This 45-song, two-disc collection is subtitled "two decades of killer fretwork", and never was a set so aptly described. Chess Records was the home to seemingly every hot guitar player in the Chicago area, and many of them make their appearance here. Besides the usual label guitar hotshots (Muddy Waters, Jimmy Rogers, Chuck Berry, Bo Diddley, Buddy Guy, Lowell Fulson, Earl Hooker, Otis Rush, Robert Nighthawk, Little Milton), space is given to sideman work from legends like Hubert Sumlin and Robert Jr. Lockwood and great one-offs by lesser-known artists like Jody Williams, Danny Overbea, Eddie Burns, Joe Hill Louis, Morris Pejoe, Lafayette Thomas and others. It seems as if everyone recorded for Chess at one time or another, also explaining the inclusion of tracks by John Lee Hooker, Albert King, Clarence "Gatemouth" Brown, Lonnie Brooks, Hound Dog Taylor and Elmore James. If electric blues guitar's your thing, then look no further than this fine two-disc compilation.
Valery Gergiev directs this Kirov Opera production of Prokofiev’s lyrical comedy. Set in 18th century Seville, Prokofiev’s adaptation of a play by the English playwright Sheridan is an opera buffo par excellence, featuring lovers in disguise, a stern father thwarted, a rich suitor discomfited, venal monks, unreliable servants – and, inevitably, young love triumphant. The cast is led by Anna Netrebko as the beautiful heroine, supported by Larissa Diadkova as her scheming duenna.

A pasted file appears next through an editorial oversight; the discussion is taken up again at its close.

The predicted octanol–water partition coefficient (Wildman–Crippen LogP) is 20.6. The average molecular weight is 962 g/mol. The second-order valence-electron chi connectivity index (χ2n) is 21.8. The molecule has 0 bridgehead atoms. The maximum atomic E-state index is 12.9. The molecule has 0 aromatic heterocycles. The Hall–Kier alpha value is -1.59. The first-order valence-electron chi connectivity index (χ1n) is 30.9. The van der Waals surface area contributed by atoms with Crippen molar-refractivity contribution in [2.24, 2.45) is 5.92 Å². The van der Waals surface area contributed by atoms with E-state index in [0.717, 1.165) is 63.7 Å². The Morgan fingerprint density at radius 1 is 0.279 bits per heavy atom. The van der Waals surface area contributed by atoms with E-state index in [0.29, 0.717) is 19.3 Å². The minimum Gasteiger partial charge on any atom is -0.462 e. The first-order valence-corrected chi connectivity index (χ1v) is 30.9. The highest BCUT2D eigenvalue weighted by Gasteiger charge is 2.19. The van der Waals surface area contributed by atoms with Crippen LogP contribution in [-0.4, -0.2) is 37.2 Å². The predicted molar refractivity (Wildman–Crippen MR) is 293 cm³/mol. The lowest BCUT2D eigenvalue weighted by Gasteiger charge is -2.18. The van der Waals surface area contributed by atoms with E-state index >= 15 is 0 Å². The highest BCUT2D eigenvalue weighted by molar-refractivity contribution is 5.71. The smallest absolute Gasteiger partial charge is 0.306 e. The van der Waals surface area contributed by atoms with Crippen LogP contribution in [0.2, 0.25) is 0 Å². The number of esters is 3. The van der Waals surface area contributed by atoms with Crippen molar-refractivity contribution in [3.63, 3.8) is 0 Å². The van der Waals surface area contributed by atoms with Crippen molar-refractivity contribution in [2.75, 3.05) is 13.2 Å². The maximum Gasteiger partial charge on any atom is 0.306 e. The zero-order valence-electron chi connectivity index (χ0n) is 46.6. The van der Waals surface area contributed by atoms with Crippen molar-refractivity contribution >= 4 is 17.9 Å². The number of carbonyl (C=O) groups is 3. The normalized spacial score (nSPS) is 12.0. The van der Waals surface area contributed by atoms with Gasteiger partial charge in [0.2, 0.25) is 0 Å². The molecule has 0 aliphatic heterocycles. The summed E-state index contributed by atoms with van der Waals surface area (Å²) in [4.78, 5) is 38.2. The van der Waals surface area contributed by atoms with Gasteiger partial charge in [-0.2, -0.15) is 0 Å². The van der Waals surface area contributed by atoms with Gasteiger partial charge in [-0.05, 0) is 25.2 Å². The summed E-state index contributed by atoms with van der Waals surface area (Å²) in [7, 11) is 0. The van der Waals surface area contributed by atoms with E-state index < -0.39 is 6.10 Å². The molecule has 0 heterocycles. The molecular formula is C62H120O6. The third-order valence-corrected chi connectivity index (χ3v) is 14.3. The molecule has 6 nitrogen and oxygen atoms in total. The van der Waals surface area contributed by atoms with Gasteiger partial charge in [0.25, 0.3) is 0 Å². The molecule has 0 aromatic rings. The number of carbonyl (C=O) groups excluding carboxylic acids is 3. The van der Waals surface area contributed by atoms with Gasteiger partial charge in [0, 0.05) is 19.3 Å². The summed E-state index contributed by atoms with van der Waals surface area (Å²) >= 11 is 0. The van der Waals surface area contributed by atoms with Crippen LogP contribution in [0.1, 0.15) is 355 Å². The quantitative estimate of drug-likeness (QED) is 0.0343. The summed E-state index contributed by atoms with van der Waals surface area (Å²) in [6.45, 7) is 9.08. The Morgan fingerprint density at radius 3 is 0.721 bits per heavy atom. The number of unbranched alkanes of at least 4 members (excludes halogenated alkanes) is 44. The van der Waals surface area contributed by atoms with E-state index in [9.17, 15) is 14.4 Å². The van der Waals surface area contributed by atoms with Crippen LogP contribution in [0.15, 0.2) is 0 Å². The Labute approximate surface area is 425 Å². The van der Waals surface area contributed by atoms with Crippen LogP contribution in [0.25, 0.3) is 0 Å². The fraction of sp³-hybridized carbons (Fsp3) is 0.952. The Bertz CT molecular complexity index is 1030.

Anna Nicole Smith as herself describe a "normal" day of her life and shows what she think and feel about any person or anything in her daily life. From male servant to female servant, from cook to driver, from friends to lawyers, from photographer to a camera, from bed to bath-tub, she describes everything about her daily life.
Cimarosa was an expert at writing lighthearted opera buffa that zipped along. Much of this music sounds very much like his better known IL Matrimonio Segreto, coming clearly out of the same stable, but it has its distinctive elements. Here the forces of the Festival Valle D'Itria come up with a sparkling production. The singing and the orchestra come across as excellent, the conductor Eric Hull keeping things moving with a light touch that keeps it all together. The singers keep the music zipping along, and when it turns more serious, Alla Simonischvili, the lead soprano, and the others handle it well. Well recorded, especially considering that apparently we have some sort of mixture of only two straight-through live performances, and well performed this set offers a good deal of pleasure.(John Cragg)